Of course, building that kind of audience isn’t easy and it doesn’t happen overnight, but you need to have it as a goal right from the beginning. That means making content marketing a major focus, making sure you take advantage of SEO to attract traffic to your offerings, and using lead magnets effectively to convert visitors into prospects.
5. They don’t sell early enough
The key to the 1000 true fans approach, of course, is that they have to actually buy for it to work. What happens a lot of the time, though, is you get people signed up on your e-mail list – maybe in exchange for a lead magnet of some sort – and you keep sending them free content without ever asking them to pay for anything. Then, when you do finally ask them to buy something …
This is a mistake I have definitely made and have only recently really woken up to and begun to correct. You really need to get people to buy something early on. It doesn’t have to be – in fact, in most cases, it probably shouldn’t be – something large. Anywhere from a few dollars to $20 or so can do the trick.
This is what’s often referred to as a tripwire.
It may be for an eBook, a brief video series, or a group consultation. The main thing is to get people used to the idea of spending money with you. Once they have bought once, they are much more likely to buy again.
Of course, the initial small purchase is ideally a stepping stone to a higher priced, higher value offer – which may be your actual course. And that leads to the next point …
6. They don’t charge enough
Most online course creators simply aren’t going to sell at high volumes. So, once you move past the initial low-price purchase I discussed in the last section, you have to price your actual courses at a level that makes your business sustainable.
To make this clear, just go back to the 1000 true fans model. At $100 per course, you have a decent business with 1000 fans. At $12 – a price you often see Udemy course show up at – you may as well go work at McDonalds.
And, of course, if you can price at $497, $997, or more – well, then you’ve really got something.
The fact is, most course producers could be charging much more.
If you have established a brand, developed an audience, and capitalized on what is unique about your course, then you should be able to charge a sustainable price. In fact, I encourage course sellers to think seriously about what the impact would be of tripling their prices. (You may also want to check out my post on how to price online courses.)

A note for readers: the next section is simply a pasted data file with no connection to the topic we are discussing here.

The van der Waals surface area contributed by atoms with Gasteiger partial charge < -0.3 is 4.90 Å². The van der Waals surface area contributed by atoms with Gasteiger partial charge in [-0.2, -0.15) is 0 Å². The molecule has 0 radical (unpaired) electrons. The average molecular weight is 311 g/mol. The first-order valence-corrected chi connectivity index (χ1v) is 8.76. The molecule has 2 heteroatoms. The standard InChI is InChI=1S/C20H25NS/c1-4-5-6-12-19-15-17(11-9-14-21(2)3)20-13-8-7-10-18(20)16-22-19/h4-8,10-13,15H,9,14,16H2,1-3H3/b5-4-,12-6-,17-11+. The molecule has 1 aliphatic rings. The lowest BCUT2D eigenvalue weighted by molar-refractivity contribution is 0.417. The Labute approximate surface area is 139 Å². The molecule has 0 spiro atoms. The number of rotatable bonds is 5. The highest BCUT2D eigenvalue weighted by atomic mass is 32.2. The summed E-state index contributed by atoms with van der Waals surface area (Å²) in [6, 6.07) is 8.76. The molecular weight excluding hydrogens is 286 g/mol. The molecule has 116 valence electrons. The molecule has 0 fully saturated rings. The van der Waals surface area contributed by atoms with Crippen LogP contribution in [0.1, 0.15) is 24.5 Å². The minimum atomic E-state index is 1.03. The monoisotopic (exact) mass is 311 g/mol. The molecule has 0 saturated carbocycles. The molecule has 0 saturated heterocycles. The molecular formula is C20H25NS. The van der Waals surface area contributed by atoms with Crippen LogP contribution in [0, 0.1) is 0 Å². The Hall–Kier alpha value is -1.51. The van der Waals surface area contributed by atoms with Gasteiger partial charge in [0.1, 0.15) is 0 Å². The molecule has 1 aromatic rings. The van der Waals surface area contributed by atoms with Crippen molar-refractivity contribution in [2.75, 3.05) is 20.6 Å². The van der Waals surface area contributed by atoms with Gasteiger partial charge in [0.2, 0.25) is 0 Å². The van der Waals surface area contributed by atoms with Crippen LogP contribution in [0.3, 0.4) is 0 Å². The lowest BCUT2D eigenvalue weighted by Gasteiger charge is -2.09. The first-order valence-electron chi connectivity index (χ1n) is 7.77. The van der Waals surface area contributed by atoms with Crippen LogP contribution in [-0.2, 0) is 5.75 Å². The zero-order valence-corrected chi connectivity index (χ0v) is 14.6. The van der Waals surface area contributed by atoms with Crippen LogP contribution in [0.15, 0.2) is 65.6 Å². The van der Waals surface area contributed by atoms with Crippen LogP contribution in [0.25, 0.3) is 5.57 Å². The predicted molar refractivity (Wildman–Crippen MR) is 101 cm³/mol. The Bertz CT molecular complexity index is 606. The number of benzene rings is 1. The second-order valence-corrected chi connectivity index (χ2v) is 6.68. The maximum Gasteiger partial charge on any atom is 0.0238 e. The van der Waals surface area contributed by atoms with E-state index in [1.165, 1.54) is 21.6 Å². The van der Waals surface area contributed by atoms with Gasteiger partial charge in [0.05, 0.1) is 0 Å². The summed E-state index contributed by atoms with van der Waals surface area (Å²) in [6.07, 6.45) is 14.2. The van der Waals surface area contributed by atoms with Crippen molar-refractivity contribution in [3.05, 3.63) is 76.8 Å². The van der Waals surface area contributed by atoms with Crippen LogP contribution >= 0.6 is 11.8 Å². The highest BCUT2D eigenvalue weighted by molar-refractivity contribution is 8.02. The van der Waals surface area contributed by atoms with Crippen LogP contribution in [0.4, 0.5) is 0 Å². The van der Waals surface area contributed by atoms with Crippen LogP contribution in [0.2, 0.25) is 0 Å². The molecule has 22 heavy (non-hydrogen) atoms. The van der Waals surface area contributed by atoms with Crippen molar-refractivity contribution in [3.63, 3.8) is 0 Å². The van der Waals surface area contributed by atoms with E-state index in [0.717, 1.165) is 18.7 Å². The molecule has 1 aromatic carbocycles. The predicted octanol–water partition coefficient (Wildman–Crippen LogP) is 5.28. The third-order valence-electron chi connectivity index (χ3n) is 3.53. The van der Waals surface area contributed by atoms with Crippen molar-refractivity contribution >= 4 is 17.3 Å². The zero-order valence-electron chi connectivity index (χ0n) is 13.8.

7. They don’t deliver results
In some ways, it’s just too easy to publish an online course these days. Anyone with a set of PowerPoint slides or videos can slap them into a platform, maybe add a quiz or two, and call it a course.
In most cases, no attention has been paid to adult learning principles; there was no valid process to developing the course or piloting it. As a result, the course sucks from an educational standpoint. It’s just information shoveled over the Web and doesn’t lead to positive change for the learner.
When this happens, the learner won’t be coming back for more. A potential true fan has been lost, and the business is not sustainable.
This doesn’t mean that every online course creator has to have a degree in instructional design. It does mean, though, that you need to school yourself in the fundamentals of effective learning. For this, I highly recommend Harold Stolovitch’s Telling Ain’t Training and Michael Allen’s Guide to E-learning.
I also recommend checking out this Webinar on student success that I did with Greg Smith.
The Path To Success in Selling Online Courses
It’s simple, but not easy: do the opposite of everything discussed above. In other words:
- Make the commitment: be willing and able
- Don’t obsess about tech: make your choices and move on
- Focus from the beginning on building a brand
- And, focus from the beginning on building an audience
- Start selling as soon as you get a subscriber or follower
- Charge more for your courses
- Make sure you are designing your courses to deliver results
While all of that won’t absolutely guarantee success as an online course creator, you aren’t very likely to succeed at selling online courses without doing them. Get started today.